This story relies on the musings of chef Floyd Cardoz, backed by references to petri dish studies, to support its claims about the “cancer-fighting” properties of various spices. If this half-baked story were a dish at one of Cardoz’s restaurants, it’d be sent back to the kitchen for a refire. We offer a variety of suggestions below in this review for how the story could have been more accurate and informative.
Stories like this one — which don’t make even the most cursory effort to get their facts straight — are dangerous. They reinforce the idea that there are “quick fixes” to preventing a disease as implacable as cancer. They contribute to the confusing mix of health messages that cause consumers to tune out in frustration. They make it harder to reach readers with potentially useful, evidence-based information that could improve health.
The spice aisle can get pricey, but we won’t ding the story for not discussing the cost of cardamom.
The story is peppered with references to the cancer-fighting properties of spices. Tumeric is “a great antioxidant, it’s got great anti-cancer properties.” And “garlic, onions, shallots and leeks can also act as cancer preventers. Freshly ground pepper can “even help prevent breast cancer tumors from growing.” But nothing in the story is quantified. Whatever studies these claims are based on are not described in any way.
We won’t penalize the story for not delving into the potential downsides of too much spicy food. The story does contain a warning “not to overdo it.”
The claim about pepper “prevent[ing] breast cancer tumors from growing” seems to be based on this petri dish study from 2009. But the news release for that study warned, “Note: This work has not been tested in patients, and patients are not encouraged to add curcumin or piperine supplements to their diet at this time.” The story contained no such caveat.
We’re not sure where the story gets the idea that a fennel-ginger broth “can help to fight off harmful cancer cells.” Neither this nor any of the other claims are adequately sourced and no description of the underlying evidence is provided. The story refers vaguely to “studies.” What studies? By whom? Providing links to the underlying studies would at least have allowed readers to see where this evidence came from and what kind of research we’re talking about.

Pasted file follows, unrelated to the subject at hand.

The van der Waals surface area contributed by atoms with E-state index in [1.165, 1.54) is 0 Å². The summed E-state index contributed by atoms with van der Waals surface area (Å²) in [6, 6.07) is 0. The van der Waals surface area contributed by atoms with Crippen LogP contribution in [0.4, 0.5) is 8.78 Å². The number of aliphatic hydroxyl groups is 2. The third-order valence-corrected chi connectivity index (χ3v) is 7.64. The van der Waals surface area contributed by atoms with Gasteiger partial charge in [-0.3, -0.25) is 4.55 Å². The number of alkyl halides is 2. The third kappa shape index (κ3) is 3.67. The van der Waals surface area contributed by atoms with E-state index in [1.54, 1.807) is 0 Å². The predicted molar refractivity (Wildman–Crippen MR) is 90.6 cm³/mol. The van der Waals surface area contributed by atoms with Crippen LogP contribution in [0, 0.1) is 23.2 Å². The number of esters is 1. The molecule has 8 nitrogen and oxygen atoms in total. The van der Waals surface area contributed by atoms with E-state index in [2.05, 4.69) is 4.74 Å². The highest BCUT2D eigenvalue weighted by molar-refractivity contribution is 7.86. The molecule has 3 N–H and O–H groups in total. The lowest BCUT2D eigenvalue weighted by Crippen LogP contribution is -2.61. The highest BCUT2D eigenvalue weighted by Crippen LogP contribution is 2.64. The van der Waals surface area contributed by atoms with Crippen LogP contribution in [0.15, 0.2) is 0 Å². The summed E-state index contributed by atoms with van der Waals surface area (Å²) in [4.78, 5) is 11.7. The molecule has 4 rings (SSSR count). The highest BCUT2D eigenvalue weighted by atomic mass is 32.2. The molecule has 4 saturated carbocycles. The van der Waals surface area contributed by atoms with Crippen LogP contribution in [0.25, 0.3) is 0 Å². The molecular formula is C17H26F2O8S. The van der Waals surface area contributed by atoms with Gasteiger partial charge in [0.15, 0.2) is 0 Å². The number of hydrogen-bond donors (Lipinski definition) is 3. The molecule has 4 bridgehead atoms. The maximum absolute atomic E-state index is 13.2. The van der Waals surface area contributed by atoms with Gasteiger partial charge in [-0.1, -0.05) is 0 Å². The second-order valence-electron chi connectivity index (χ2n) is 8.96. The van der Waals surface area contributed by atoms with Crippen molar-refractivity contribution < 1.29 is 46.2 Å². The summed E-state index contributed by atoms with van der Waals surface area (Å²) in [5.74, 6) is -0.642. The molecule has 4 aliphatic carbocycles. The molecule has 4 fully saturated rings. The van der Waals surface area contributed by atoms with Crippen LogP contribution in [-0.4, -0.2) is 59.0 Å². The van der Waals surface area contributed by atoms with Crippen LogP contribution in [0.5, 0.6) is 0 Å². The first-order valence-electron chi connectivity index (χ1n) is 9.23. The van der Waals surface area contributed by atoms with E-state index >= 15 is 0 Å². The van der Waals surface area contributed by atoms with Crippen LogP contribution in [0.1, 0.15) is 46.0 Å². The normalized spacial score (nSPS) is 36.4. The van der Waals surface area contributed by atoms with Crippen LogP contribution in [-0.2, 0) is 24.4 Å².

The story doesn’t exaggerate the impact of cancer. Nor does it provide any context about the disease. We’ll rate this Not Applicable.
The only source quoted is the celebrity chef, who also happens to be hawking a book with spicy recipes. Consulting a physician or someone else with nutrition or cancer expertise would have boosted the credibility of this information.
The story missed an opportunity to discuss which diet and lifestyle factors are actually associated with reduced cancer risk and might be worth adopting. For instance, maintaining a healthy bodyweight, regular physical activity, avoiding excessive alcohol, etc. Merely adding spice to unhealthy foods will not reduce the risk of cancer — something the story could have been clearer about.
The availability of spicy food is not in question.
Is there anything new here besides the chef’s forthcoming cookbook, which will be publishing this year according to his website? If so, the story doesn’t establish what that is.
This promotional-themed story seems like it could have been prompted by a news release. But the video accompanying the story seems to provide evidence of an actual interview that forms the basis for the quotes in the story. We’ll give the benefit of the doubt here.